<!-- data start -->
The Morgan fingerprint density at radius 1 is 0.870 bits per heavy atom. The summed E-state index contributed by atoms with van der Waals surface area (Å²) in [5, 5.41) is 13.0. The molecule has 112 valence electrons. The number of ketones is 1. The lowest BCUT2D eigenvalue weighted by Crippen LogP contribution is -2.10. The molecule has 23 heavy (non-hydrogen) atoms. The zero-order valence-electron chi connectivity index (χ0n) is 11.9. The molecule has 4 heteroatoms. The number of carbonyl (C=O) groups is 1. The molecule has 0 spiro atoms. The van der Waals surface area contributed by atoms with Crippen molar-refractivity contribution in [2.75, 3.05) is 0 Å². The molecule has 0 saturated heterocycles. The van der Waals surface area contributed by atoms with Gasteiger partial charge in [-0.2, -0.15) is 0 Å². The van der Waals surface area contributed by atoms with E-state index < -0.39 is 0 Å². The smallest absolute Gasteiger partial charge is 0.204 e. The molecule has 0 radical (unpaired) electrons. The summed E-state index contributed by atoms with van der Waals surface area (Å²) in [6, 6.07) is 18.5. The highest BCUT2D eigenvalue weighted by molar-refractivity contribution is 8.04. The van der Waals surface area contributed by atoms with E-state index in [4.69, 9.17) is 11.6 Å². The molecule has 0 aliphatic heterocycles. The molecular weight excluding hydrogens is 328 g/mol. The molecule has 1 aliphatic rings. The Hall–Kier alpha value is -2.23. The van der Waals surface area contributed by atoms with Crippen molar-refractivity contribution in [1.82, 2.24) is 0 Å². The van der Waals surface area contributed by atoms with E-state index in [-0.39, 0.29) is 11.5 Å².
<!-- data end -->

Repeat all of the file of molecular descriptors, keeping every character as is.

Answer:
The Morgan fingerprint density at radius 1 is 0.870 bits per heavy atom. The summed E-state index contributed by atoms with van der Waals surface area (Å²) in [5, 5.41) is 13.0. The molecule has 112 valence electrons. The number of ketones is 1. The lowest BCUT2D eigenvalue weighted by Crippen LogP contribution is -2.10. The molecule has 23 heavy (non-hydrogen) atoms. The zero-order valence-electron chi connectivity index (χ0n) is 11.9. The molecule has 4 heteroatoms. The number of carbonyl (C=O) groups is 1. The molecule has 0 spiro atoms. The van der Waals surface area contributed by atoms with Crippen molar-refractivity contribution in [2.75, 3.05) is 0 Å². The molecule has 0 saturated heterocycles. The van der Waals surface area contributed by atoms with Gasteiger partial charge in [-0.2, -0.15) is 0 Å². The van der Waals surface area contributed by atoms with E-state index < -0.39 is 0 Å². The smallest absolute Gasteiger partial charge is 0.204 e. The molecule has 0 radical (unpaired) electrons. The summed E-state index contributed by atoms with van der Waals surface area (Å²) in [6, 6.07) is 18.5. The highest BCUT2D eigenvalue weighted by molar-refractivity contribution is 8.04. The van der Waals surface area contributed by atoms with E-state index in [4.69, 9.17) is 11.6 Å². The molecule has 0 aliphatic heterocycles. The molecular weight excluding hydrogens is 328 g/mol. The molecule has 1 aliphatic rings. The Hall–Kier alpha value is -2.23. The van der Waals surface area contributed by atoms with Crippen molar-refractivity contribution in [1.82, 2.24) is 0 Å². The van der Waals surface area contributed by atoms with E-state index in [-0.39, 0.29) is 11.5 Å².